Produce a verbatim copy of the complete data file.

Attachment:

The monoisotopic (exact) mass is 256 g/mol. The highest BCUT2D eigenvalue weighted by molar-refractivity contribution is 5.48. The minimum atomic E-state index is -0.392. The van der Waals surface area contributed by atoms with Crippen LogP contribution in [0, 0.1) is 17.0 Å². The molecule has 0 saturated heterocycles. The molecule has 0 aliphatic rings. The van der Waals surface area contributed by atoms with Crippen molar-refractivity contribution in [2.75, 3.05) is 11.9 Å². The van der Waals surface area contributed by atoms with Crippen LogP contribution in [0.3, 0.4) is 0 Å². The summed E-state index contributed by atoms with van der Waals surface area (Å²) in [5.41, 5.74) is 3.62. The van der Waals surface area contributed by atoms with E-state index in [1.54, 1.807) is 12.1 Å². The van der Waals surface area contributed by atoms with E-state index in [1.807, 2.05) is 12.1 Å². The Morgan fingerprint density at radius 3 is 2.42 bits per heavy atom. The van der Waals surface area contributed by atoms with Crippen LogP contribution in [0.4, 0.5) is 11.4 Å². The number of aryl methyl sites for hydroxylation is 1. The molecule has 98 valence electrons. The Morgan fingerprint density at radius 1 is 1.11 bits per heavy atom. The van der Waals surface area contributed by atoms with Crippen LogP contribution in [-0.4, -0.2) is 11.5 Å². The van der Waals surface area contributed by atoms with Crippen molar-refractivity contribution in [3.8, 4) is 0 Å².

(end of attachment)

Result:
The monoisotopic (exact) mass is 256 g/mol. The highest BCUT2D eigenvalue weighted by molar-refractivity contribution is 5.48. The minimum atomic E-state index is -0.392. The van der Waals surface area contributed by atoms with Crippen LogP contribution in [0, 0.1) is 17.0 Å². The molecule has 0 saturated heterocycles. The molecule has 0 aliphatic rings. The van der Waals surface area contributed by atoms with Crippen molar-refractivity contribution in [2.75, 3.05) is 11.9 Å². The van der Waals surface area contributed by atoms with Crippen LogP contribution in [0.3, 0.4) is 0 Å². The summed E-state index contributed by atoms with van der Waals surface area (Å²) in [5.41, 5.74) is 3.62. The van der Waals surface area contributed by atoms with E-state index in [1.54, 1.807) is 12.1 Å². The van der Waals surface area contributed by atoms with E-state index in [1.807, 2.05) is 12.1 Å². The Morgan fingerprint density at radius 3 is 2.42 bits per heavy atom. The van der Waals surface area contributed by atoms with Crippen LogP contribution in [0.4, 0.5) is 11.4 Å². The number of aryl methyl sites for hydroxylation is 1. The molecule has 98 valence electrons. The Morgan fingerprint density at radius 1 is 1.11 bits per heavy atom. The van der Waals surface area contributed by atoms with Crippen LogP contribution in [-0.4, -0.2) is 11.5 Å². The van der Waals surface area contributed by atoms with Crippen molar-refractivity contribution in [3.8, 4) is 0 Å².